What for?

Hi,

don't use glVertex*d and glTexCoord*d - use the float versions of these calls.
Also you should use ARBTextureRectangle and not the NV* version.

Tested both things separately, neither seemed to change the FPS at all. Both at the same time didn't change FPS either.

Matthias is right about ARBTextureRectangle... NV is an old habit.  They actually do the same thing but one is from before it was put through as a standard (NVidia / EXTension -> Architecture Review Board).

You should check if your HW supports texture stacks - this way you can load several same sized images into one GL texture and select which layer to render via the 3rd texture coordinate. This is similar to 3D textures but without mipmapping on the layer (3rd coordinate). But this check has to be a runtime check as this extension is not available on older HW.

What for?


I believe Matthias is referring to your original tile method.  For instance, if you have 6 images you want to stich together, that is 6 texture binds using the tile method.  If you load the images as the 3rd coord in a 3D texture, you save yourself the extra texture binds (which is expensive, many various engines do a secondary sort of objects to draw as many objects using the same texture as possible).  You then only need to specify which "tile" to use as the 3rd texture coordinate for each quad.

Regarding using TextureRectangle, how much slower are we talking here?  If it's reeaaaally slow, is there any chance you are accidently reloading the texture in your loop?

slow TextureRectangle rendering could also be a sign of bad support by your GPU. Some HW has issues with NPOT textures. Which GPU do you use and which OS?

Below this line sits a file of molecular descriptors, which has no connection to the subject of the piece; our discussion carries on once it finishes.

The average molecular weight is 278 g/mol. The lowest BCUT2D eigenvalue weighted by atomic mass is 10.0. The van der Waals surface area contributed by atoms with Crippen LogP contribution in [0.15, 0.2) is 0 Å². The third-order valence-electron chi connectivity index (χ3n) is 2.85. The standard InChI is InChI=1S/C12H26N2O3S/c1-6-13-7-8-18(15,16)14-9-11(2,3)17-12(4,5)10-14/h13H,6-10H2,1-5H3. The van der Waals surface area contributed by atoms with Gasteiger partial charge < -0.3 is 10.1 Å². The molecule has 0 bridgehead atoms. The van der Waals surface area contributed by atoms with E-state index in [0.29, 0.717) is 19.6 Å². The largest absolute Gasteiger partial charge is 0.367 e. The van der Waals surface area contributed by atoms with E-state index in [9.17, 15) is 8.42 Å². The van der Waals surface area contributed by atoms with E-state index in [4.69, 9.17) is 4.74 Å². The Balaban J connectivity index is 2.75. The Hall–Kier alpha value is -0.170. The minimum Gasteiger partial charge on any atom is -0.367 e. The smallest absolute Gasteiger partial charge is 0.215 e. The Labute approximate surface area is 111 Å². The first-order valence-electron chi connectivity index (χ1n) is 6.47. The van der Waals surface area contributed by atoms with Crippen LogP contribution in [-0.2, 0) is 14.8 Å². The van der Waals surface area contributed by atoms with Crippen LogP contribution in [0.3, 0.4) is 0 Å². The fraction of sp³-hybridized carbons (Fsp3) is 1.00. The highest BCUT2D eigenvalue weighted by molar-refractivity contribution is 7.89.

Also I don't recommend to use a 3D texture (GL_TEXTURE_3D) as this will most likely be slower on many older cards. Texture stacks are available on nVidia starting with the 8800 series.

Another way to speedup rendering is by sorting your sprites/tiles accordingly, either try to draw stuff sorted based on their texture - this only works when they don't overlap, or try to group the sprites/tiles based on their usage. This of course will only help if you remove redundant state changes - like glBindTexture, glBegin/End etc.

Also make sure that you render your tiles 1:1 (without scaling down) - as texture rectangles don't have mipmaps. When you minimize a texture without mipmaps you get a) alias effects b) slower rendering compared to rendering with mipmaps.

It also helps to disable unused features like alpha blending, depth tests/updates, stencil etc. Also never disable individual color channels (glColorMask).

Quote
I believe Matthias is referring to your original tile method.  For instance, if you have 6 images you want to stich together, that is 6 texture binds using the tile method.  If you load the images as the 3rd coord in a 3D texture, you save yourself the extra texture binds (which is expensive, many various engines do a secondary sort of objects to draw as many objects using the same texture as possible).  You then only need to specify which "tile" to use as the 3rd texture coordinate for each quad.

The most consuming part of each frame is the rendering of the map, which is done by layers. The map has 3 layers, read in three for loops (layer > x > y). The tileset texture is bound once for each layer, so it surely isn't a bottleneck. Between each layer, sprites are drawn, but I have never tested my game with more than 3 sprites at the same time, usually only 1 (the player's sprite).